It is clear that you have not looked at the CAAC annual reports carefully, otherwise you would know the proportion of Congress diabetic patients who have their blood sugar tested regularly each year is quite high. Further data shows that a high proportion of patients have excellent sugar control.
These figures and many other key performance indicators (KPIs) are published every year in Congress’s annual reports.
This is in stark contrast to most other general practices, which rarely publish such data in their annual reports.
Please have another, more careful look at the CAAC annual reports, which are available on line.
You will find a wealth of information which you and other interested members of the community can use to judge the success of Congress.
As for prevention of diabetes, it has a very long development period.
Most of the CAAC diabetes prevention programmes are also long term by their very nature, and begin with trying to ensure healthy pregnancies, healthy births, and good early childhood health and emotional wellbeing programmes.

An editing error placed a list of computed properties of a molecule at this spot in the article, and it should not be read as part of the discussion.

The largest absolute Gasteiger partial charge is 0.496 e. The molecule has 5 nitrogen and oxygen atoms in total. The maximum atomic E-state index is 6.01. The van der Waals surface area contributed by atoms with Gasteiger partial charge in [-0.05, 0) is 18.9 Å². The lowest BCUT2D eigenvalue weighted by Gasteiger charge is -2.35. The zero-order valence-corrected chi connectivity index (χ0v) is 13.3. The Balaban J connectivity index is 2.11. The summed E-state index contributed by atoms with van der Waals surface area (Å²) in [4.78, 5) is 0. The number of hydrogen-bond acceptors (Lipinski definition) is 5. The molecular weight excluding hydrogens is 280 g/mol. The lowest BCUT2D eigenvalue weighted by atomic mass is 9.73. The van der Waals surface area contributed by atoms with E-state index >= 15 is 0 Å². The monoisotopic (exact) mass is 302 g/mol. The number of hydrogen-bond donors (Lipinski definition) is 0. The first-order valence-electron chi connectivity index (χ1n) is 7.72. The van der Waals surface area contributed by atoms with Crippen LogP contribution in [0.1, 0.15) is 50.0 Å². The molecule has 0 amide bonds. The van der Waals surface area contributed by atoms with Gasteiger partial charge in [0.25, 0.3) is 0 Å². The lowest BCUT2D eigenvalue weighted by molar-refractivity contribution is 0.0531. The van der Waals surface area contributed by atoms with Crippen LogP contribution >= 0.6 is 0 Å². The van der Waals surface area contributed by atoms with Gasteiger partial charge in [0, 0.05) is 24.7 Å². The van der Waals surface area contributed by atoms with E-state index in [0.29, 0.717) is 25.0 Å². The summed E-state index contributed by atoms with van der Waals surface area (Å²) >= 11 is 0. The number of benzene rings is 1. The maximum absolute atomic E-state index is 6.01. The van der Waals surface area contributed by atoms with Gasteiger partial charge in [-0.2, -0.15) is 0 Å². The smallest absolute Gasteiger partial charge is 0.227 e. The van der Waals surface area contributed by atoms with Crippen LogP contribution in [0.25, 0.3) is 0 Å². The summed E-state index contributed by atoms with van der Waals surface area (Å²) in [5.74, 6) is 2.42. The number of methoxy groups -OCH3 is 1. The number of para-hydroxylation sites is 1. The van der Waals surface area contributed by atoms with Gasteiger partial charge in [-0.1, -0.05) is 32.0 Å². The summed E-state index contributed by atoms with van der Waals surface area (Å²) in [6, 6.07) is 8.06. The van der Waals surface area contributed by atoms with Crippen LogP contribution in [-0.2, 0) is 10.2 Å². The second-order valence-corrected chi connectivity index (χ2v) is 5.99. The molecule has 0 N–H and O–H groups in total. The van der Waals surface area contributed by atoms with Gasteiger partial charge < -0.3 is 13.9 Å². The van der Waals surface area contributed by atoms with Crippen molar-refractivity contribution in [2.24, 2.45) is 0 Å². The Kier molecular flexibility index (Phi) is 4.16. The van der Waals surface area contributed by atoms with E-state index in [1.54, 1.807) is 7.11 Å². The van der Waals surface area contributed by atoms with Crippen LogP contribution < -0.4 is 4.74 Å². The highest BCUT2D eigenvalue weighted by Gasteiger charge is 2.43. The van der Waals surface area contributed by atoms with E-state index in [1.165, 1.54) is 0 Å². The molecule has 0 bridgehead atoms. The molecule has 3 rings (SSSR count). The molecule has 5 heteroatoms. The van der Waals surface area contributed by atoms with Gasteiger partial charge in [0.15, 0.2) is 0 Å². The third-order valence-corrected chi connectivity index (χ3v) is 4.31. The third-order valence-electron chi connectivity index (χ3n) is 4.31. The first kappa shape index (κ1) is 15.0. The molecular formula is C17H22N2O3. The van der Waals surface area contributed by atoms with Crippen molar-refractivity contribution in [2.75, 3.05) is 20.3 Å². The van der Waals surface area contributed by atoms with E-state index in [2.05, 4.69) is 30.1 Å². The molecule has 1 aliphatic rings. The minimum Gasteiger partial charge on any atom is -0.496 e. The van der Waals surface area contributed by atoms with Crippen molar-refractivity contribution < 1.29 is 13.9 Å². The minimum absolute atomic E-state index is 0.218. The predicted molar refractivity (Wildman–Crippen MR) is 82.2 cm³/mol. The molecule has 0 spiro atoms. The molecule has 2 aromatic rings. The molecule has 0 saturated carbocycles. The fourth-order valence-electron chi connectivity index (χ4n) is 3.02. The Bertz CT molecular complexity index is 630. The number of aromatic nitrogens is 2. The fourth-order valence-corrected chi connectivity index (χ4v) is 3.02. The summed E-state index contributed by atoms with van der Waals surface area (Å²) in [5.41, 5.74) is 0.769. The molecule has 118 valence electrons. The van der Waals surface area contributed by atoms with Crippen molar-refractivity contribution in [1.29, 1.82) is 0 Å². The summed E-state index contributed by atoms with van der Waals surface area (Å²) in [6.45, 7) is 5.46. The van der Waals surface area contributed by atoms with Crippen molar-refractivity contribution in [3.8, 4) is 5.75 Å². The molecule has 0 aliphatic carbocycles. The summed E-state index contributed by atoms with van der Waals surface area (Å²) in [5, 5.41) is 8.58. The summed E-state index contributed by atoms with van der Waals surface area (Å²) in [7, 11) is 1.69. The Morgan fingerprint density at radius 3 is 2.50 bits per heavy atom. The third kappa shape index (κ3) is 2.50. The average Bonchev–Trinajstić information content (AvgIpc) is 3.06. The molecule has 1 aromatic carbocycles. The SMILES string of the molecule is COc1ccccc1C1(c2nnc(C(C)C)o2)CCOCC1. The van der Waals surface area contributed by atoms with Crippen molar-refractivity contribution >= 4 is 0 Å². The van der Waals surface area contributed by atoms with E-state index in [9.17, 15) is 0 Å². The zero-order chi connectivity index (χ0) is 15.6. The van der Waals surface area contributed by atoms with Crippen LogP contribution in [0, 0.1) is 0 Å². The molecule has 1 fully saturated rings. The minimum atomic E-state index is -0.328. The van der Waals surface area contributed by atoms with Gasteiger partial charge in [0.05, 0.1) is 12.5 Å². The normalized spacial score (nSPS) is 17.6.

CAAC is now providing these services to many of its clients.
However, some of these programmes have only been funded in the last 10 years, some of them only starting quite recently. Several of them are not yet funded in many remote Aboriginal communities.
As you may be aware, the diabetes epidemic is a massive global health crisis that has been caused by what is known as our “obesogenic” social environment, which is rich in high fat, high sugar, high salt, high carb ultra-processed foods, and increasingly sedentary, inactive lifestyles.
Congress alone cannot be expected to change this.
There is much that is still needed to be done in public health terms.
For example, Congress has been advocating for a sugar glucose tax of 20% for more than a decade.
Congress has long advocated that funds raised by such a tax should be hypothecated, or reserved, to be spent solely on a subsidy to ensure fresh fruit and vegies are affordable in all remote communities.
This key position and advocacy has been Congress policy well before the AMA and other peak medical groups around the world adopted it.
Congress removed soft drink machines back in the late nineties, something that most of Australia’s public hospitals and major medical centres are only starting to do now, 20 years later.
Another key endeavour, where CAAC has had some success in recent years, is in the area of reform of the NT Government’s regulation of alcohol consumption and sales, in order to reduce the average level of consumption amongst problem drinkers and those at risk of becoming problem drinkers.
This is widely acknowledged to be a necessary pre-requisite before many further advances in the preventative programmes area can be expected to take place.
You can’t have it both ways, Jones.
You should admit that Congress has long been a leader and good practitioner in prevention and early intervention strategies and practices.